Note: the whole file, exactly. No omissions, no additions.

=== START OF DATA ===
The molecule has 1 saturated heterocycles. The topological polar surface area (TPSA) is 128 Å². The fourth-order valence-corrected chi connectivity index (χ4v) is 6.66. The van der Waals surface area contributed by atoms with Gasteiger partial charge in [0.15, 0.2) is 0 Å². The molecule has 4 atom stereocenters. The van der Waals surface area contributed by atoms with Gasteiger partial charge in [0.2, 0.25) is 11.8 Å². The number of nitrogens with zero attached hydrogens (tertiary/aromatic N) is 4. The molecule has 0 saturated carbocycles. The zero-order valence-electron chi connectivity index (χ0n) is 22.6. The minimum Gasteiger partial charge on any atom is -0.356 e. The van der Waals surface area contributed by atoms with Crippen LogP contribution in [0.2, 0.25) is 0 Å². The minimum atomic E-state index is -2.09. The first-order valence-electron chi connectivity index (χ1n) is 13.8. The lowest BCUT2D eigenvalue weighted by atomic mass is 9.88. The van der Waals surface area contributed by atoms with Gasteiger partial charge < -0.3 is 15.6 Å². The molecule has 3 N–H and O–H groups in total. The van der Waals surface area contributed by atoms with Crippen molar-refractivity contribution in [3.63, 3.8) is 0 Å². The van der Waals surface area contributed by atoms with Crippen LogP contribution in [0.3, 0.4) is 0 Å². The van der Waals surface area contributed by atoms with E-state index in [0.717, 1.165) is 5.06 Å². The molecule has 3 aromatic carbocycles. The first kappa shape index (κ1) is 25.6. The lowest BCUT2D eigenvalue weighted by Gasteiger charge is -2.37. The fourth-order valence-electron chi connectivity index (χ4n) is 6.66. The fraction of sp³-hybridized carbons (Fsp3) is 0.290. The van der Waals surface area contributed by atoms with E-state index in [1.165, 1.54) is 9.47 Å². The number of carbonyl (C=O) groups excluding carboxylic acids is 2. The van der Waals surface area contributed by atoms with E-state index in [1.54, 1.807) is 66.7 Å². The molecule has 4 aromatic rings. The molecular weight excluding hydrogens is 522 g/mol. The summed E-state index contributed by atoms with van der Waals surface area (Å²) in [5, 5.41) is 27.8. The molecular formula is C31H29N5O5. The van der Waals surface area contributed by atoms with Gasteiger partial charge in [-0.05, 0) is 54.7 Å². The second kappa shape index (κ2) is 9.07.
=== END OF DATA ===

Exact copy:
The molecule has 1 saturated heterocycles. The topological polar surface area (TPSA) is 128 Å². The fourth-order valence-corrected chi connectivity index (χ4v) is 6.66. The van der Waals surface area contributed by atoms with Gasteiger partial charge in [0.15, 0.2) is 0 Å². The molecule has 4 atom stereocenters. The van der Waals surface area contributed by atoms with Gasteiger partial charge in [0.2, 0.25) is 11.8 Å². The number of nitrogens with zero attached hydrogens (tertiary/aromatic N) is 4. The molecule has 0 saturated carbocycles. The zero-order valence-electron chi connectivity index (χ0n) is 22.6. The minimum Gasteiger partial charge on any atom is -0.356 e. The van der Waals surface area contributed by atoms with Crippen LogP contribution in [0.2, 0.25) is 0 Å². The minimum atomic E-state index is -2.09. The first-order valence-electron chi connectivity index (χ1n) is 13.8. The lowest BCUT2D eigenvalue weighted by atomic mass is 9.88. The van der Waals surface area contributed by atoms with Gasteiger partial charge < -0.3 is 15.6 Å². The molecule has 3 N–H and O–H groups in total. The van der Waals surface area contributed by atoms with Crippen molar-refractivity contribution in [3.63, 3.8) is 0 Å². The van der Waals surface area contributed by atoms with Crippen LogP contribution in [0.3, 0.4) is 0 Å². The van der Waals surface area contributed by atoms with E-state index in [0.717, 1.165) is 5.06 Å². The molecule has 3 aromatic carbocycles. The first kappa shape index (κ1) is 25.6. The lowest BCUT2D eigenvalue weighted by Gasteiger charge is -2.37. The fourth-order valence-electron chi connectivity index (χ4n) is 6.66. The fraction of sp³-hybridized carbons (Fsp3) is 0.290. The van der Waals surface area contributed by atoms with E-state index in [1.165, 1.54) is 9.47 Å². The number of carbonyl (C=O) groups excluding carboxylic acids is 2. The van der Waals surface area contributed by atoms with E-state index in [1.54, 1.807) is 66.7 Å². The molecule has 4 aromatic rings. The molecular weight excluding hydrogens is 522 g/mol. The summed E-state index contributed by atoms with van der Waals surface area (Å²) in [5, 5.41) is 27.8. The molecular formula is C31H29N5O5. The van der Waals surface area contributed by atoms with Gasteiger partial charge in [-0.05, 0) is 54.7 Å². The second kappa shape index (κ2) is 9.07.